U.S. business travel spending is expected to increase 4.9 percent this year, to $302.7 billion, but concerns about the U.S. economy likely will dampen what could be even more growth, according to the Global Business Travel Association and Visa.
?U.S. business travel was poised for significant growth in 2015, but the erratic performance of key economic drivers caused some to tap the brakes on additional travel spending,? said Michael W. McCormick, executive director of the Global Business Travel Association, in a statement.
Next year, business travel is projected to increase by 5.4 percent to $318.9 billion.
Since hitting a low in 2009, global business travel spending has increased 38 percent.
In terms of volume, U.S. travel this year is expected to increase by 1 percent, to 488.1 million individual trips. That?s expected to grow another 3 percent next year, according to the travel group. That amounts to an average of more than 38,000 additional business trips every day.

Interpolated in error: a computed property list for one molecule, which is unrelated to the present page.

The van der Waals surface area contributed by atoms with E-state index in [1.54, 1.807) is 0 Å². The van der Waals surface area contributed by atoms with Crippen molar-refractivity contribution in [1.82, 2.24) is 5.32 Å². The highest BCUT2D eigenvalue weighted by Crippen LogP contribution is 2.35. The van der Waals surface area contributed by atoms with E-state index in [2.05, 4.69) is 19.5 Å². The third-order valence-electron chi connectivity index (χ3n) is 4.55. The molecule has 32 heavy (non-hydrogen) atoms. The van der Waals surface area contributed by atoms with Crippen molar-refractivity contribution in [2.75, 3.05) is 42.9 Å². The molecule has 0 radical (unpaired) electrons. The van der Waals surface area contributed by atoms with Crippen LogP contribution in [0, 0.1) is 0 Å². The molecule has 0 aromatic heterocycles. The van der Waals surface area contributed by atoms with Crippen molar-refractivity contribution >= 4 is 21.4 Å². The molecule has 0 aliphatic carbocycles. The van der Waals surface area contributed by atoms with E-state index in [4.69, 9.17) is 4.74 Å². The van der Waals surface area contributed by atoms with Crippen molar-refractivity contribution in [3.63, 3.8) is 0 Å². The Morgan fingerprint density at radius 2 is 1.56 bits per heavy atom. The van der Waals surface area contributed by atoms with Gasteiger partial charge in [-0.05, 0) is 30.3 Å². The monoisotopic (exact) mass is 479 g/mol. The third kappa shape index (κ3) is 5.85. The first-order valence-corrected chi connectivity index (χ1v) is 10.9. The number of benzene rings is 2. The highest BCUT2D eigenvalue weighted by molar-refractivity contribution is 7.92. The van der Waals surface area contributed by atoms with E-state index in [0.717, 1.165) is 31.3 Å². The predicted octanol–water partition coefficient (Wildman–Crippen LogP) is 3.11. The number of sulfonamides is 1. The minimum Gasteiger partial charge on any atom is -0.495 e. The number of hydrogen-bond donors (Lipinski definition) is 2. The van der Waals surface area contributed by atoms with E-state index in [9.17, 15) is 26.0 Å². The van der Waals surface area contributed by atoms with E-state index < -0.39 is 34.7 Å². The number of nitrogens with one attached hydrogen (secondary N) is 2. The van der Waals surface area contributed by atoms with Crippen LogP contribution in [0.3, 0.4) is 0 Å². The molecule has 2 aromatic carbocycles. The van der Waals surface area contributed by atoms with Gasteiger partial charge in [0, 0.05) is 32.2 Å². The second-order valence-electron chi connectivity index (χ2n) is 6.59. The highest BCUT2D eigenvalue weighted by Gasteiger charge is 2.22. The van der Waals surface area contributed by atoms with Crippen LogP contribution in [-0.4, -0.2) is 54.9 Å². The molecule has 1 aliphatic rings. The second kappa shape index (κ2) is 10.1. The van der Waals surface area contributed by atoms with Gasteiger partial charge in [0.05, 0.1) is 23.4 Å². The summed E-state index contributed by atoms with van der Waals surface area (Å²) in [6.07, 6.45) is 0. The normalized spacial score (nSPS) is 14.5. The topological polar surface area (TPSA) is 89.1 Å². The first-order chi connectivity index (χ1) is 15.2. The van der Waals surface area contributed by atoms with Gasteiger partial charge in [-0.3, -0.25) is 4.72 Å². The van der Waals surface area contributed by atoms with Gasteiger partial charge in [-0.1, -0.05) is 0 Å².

Group-meeting volume decreased by 2 percent in 2014, but much of the decline was due to a difficult comparison year ? a strong 2013, when volume surged 8.6 percent, the report said.
Economic challenges globally, namely in parts of Europe, China, Russia and Brazil, are subduing outbound international travel over the next year and a half, the report said. Growth will be 3.1 percent, down from last quarter?s forecast of 5.1 percent. A stronger dollar isn?t helping either, the report said.
Travel prices are expected to remain tame. The report estimates inflation in travel prices was 2 percent in 2014 and will be 1.7 percent this year.